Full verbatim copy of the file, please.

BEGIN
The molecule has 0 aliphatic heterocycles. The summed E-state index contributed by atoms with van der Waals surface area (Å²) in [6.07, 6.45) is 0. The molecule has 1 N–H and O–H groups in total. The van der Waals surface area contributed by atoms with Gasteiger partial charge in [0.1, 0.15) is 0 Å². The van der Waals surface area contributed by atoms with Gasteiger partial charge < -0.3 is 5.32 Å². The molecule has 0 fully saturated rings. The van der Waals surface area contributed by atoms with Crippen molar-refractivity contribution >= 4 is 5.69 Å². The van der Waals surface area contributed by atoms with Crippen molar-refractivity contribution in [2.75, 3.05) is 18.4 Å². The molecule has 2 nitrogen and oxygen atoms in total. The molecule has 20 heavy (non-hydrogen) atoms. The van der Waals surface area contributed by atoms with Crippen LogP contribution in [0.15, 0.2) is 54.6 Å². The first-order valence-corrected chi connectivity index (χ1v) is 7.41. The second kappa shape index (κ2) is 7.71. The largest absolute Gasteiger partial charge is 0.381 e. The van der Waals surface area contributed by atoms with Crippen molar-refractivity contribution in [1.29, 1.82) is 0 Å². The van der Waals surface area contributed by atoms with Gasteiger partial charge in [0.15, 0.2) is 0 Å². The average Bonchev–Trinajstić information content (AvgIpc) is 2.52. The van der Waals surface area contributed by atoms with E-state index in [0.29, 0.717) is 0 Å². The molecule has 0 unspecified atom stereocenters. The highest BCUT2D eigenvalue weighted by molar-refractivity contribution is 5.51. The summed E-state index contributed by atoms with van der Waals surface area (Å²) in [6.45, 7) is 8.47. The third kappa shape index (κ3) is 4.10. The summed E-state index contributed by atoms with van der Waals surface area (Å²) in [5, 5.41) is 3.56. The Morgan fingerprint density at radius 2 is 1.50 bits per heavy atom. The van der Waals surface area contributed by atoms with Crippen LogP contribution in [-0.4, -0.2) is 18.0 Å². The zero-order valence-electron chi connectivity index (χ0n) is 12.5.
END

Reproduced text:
The molecule has 0 aliphatic heterocycles. The summed E-state index contributed by atoms with van der Waals surface area (Å²) in [6.07, 6.45) is 0. The molecule has 1 N–H and O–H groups in total. The van der Waals surface area contributed by atoms with Gasteiger partial charge in [0.1, 0.15) is 0 Å². The van der Waals surface area contributed by atoms with Gasteiger partial charge < -0.3 is 5.32 Å². The molecule has 0 fully saturated rings. The van der Waals surface area contributed by atoms with Crippen molar-refractivity contribution >= 4 is 5.69 Å². The van der Waals surface area contributed by atoms with Crippen molar-refractivity contribution in [2.75, 3.05) is 18.4 Å². The molecule has 2 nitrogen and oxygen atoms in total. The molecule has 20 heavy (non-hydrogen) atoms. The van der Waals surface area contributed by atoms with Crippen LogP contribution in [0.15, 0.2) is 54.6 Å². The first-order valence-corrected chi connectivity index (χ1v) is 7.41. The second kappa shape index (κ2) is 7.71. The largest absolute Gasteiger partial charge is 0.381 e. The van der Waals surface area contributed by atoms with Crippen molar-refractivity contribution in [1.29, 1.82) is 0 Å². The van der Waals surface area contributed by atoms with Gasteiger partial charge in [0.15, 0.2) is 0 Å². The average Bonchev–Trinajstić information content (AvgIpc) is 2.52. The van der Waals surface area contributed by atoms with E-state index in [0.29, 0.717) is 0 Å². The molecule has 0 unspecified atom stereocenters. The highest BCUT2D eigenvalue weighted by molar-refractivity contribution is 5.51. The summed E-state index contributed by atoms with van der Waals surface area (Å²) in [6.45, 7) is 8.47. The third kappa shape index (κ3) is 4.10. The summed E-state index contributed by atoms with van der Waals surface area (Å²) in [5, 5.41) is 3.56. The Morgan fingerprint density at radius 2 is 1.50 bits per heavy atom. The van der Waals surface area contributed by atoms with Crippen LogP contribution in [-0.4, -0.2) is 18.0 Å². The zero-order valence-electron chi connectivity index (χ0n) is 12.5.